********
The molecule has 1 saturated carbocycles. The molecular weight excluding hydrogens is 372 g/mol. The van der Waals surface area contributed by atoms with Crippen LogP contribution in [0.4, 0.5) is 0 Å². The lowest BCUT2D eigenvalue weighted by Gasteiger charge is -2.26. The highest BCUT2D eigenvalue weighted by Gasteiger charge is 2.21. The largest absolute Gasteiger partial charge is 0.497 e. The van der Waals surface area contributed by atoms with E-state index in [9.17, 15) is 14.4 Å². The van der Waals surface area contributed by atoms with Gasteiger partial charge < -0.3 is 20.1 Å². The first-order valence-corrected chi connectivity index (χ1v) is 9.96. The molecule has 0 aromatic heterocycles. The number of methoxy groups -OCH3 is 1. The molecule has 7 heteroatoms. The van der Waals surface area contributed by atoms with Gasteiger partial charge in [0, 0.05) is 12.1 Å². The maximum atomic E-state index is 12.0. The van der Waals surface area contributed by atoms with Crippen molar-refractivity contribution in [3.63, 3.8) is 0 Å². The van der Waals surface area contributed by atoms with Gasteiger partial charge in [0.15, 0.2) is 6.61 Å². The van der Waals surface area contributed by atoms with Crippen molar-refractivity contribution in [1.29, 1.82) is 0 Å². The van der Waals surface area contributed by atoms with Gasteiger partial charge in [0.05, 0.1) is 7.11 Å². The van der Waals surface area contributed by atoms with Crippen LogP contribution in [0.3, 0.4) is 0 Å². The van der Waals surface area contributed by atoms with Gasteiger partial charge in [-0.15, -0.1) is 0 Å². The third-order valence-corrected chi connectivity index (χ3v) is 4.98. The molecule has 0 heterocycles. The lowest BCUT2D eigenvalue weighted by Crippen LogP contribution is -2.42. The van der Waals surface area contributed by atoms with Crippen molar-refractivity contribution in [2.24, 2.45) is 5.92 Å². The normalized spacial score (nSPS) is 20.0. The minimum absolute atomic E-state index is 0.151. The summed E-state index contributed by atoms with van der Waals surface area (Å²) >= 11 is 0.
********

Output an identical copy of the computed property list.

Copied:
The molecule has 1 saturated carbocycles. The molecular weight excluding hydrogens is 372 g/mol. The van der Waals surface area contributed by atoms with Crippen LogP contribution in [0.4, 0.5) is 0 Å². The lowest BCUT2D eigenvalue weighted by Gasteiger charge is -2.26. The highest BCUT2D eigenvalue weighted by Gasteiger charge is 2.21. The largest absolute Gasteiger partial charge is 0.497 e. The van der Waals surface area contributed by atoms with E-state index in [9.17, 15) is 14.4 Å². The van der Waals surface area contributed by atoms with Gasteiger partial charge < -0.3 is 20.1 Å². The first-order valence-corrected chi connectivity index (χ1v) is 9.96. The molecule has 0 aromatic heterocycles. The number of methoxy groups -OCH3 is 1. The molecule has 7 heteroatoms. The van der Waals surface area contributed by atoms with Gasteiger partial charge in [0, 0.05) is 12.1 Å². The maximum atomic E-state index is 12.0. The van der Waals surface area contributed by atoms with Crippen molar-refractivity contribution in [3.63, 3.8) is 0 Å². The van der Waals surface area contributed by atoms with Gasteiger partial charge in [0.15, 0.2) is 6.61 Å². The van der Waals surface area contributed by atoms with Crippen molar-refractivity contribution in [1.29, 1.82) is 0 Å². The van der Waals surface area contributed by atoms with Gasteiger partial charge in [0.05, 0.1) is 7.11 Å². The van der Waals surface area contributed by atoms with Crippen LogP contribution in [0.3, 0.4) is 0 Å². The van der Waals surface area contributed by atoms with Gasteiger partial charge in [-0.15, -0.1) is 0 Å². The third-order valence-corrected chi connectivity index (χ3v) is 4.98. The molecule has 0 heterocycles. The lowest BCUT2D eigenvalue weighted by Crippen LogP contribution is -2.42. The van der Waals surface area contributed by atoms with Crippen molar-refractivity contribution in [2.24, 2.45) is 5.92 Å². The normalized spacial score (nSPS) is 20.0. The minimum absolute atomic E-state index is 0.151. The summed E-state index contributed by atoms with van der Waals surface area (Å²) >= 11 is 0.